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CULTIVAR & GERMPLASM RELEASES

color. Petiole color is white (RHS 155A). The


stem color is varying shades of yellow-green
(RHS 146B-C) but is generally not visible due
to the clasping petioles.

HORTSCIENCE 36(6):11421143. 2001.

Aglaonema Golden Bay


R.J. Henny and J. Chen
University of Florida, Institute of Food and Agricultural Science, Mid- Florida
Research and Education Center, 2725 Binion Road, Apopka, FL 32703
Additional index words. Aglaonema commutatum, Aglaonema nitidum, Chinese evergreen,
foliage plant, plant breeding
The genus Aglaonema (family Araceae),
commonly called Chinese evergreen, contains
many cultivars that are important ornamental
tropical foliage plants due to their tolerance of
low light and low relative humidity levels
under interior conditions. Historically, most
new Aglaonema cultivars were introduced
directly from the wild or were selected sports
from established cultivars. Control of
Aglaonema flowering and development of pollination techniques has led to the production of
many new cultivars in the past ten years by both
public and private breeders (Henny, 1983,
1985). Aglaonema Golden Bay is one such
hybrid developed in the foliage plant breeding
program of the Florida Agricultural Experiment Station at the Mid-Florida Research and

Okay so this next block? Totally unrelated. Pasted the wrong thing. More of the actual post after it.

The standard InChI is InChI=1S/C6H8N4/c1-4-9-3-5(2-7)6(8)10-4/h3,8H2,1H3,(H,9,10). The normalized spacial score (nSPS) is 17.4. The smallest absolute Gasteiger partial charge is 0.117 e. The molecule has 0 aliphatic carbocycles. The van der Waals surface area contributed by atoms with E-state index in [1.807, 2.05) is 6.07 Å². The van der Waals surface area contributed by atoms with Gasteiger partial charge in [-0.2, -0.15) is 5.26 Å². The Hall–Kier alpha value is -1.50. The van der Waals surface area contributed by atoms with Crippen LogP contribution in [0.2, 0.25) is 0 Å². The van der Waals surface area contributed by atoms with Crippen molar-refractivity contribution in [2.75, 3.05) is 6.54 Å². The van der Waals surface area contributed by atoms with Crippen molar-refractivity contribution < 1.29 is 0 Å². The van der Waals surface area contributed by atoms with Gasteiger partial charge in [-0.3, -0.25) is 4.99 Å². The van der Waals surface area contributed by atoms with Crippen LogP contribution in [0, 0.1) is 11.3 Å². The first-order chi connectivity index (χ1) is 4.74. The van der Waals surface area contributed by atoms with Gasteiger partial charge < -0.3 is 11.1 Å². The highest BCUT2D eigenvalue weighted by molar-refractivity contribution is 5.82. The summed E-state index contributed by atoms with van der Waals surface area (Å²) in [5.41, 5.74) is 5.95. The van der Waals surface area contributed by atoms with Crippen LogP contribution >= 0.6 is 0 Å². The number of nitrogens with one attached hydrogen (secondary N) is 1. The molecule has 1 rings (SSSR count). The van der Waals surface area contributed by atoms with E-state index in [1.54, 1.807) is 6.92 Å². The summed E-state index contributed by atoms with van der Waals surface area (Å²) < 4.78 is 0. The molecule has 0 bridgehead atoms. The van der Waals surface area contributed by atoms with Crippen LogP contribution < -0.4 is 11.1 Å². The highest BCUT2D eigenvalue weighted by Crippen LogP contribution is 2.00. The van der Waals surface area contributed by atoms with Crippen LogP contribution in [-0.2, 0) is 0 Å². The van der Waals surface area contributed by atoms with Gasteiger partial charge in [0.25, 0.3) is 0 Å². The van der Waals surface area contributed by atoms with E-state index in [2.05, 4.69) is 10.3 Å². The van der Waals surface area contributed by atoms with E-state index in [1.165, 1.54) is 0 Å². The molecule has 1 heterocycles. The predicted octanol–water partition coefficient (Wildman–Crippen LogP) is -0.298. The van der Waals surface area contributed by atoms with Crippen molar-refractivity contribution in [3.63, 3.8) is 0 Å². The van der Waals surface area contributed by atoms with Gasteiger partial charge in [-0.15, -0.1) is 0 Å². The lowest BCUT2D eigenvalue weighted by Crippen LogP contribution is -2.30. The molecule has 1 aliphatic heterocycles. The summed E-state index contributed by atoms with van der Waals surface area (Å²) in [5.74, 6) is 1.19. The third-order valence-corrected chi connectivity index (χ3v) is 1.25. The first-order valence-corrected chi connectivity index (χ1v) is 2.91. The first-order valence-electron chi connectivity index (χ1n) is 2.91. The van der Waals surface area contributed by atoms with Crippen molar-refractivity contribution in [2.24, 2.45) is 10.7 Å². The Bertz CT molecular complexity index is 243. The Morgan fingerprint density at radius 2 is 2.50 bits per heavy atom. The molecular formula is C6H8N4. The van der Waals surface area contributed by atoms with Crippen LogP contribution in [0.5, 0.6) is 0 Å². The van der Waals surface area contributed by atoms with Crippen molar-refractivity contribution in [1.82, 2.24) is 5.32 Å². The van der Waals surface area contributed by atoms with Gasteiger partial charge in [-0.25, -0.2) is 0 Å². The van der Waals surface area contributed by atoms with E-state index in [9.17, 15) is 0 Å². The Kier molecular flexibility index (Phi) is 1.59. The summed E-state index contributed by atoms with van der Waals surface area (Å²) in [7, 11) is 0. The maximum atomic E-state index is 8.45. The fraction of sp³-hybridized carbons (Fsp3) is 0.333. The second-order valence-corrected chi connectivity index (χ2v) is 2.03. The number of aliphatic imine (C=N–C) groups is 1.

Education Center (MREC)Apopka.

green (RHS 191A-B) colored central area along


irregular borders that often overlap to create
small distinct patches of a third color that is a
darker gray-green (RHS 189A). These distinct
phenotypic leaf variegation patterns are due to
the genotype VmnVef that produces leaves with
two variegation patterns superimposed on each
other (Henny, 1986). The overlapping areas of
the patterns produce segments with the third

Performance
Growth characteristics of Aglaonema
Golden Bay were determined using 30 liners, 20 weeks from tissue culture and well
rooted in 25-mm cell trays. Liners were potted
into 1.6-L plastic pots containing a substrate of
VerGro Container Mix A (Verlite Co., Tampa,
Fla.). Plants were grown in a shaded greenhouse with a maximum irradiance of 125
molm2s1, natural photoperiod and a temperature range of 15 to 34 C. Ten plants were
grown from Nov. to Oct. 1998 at each of three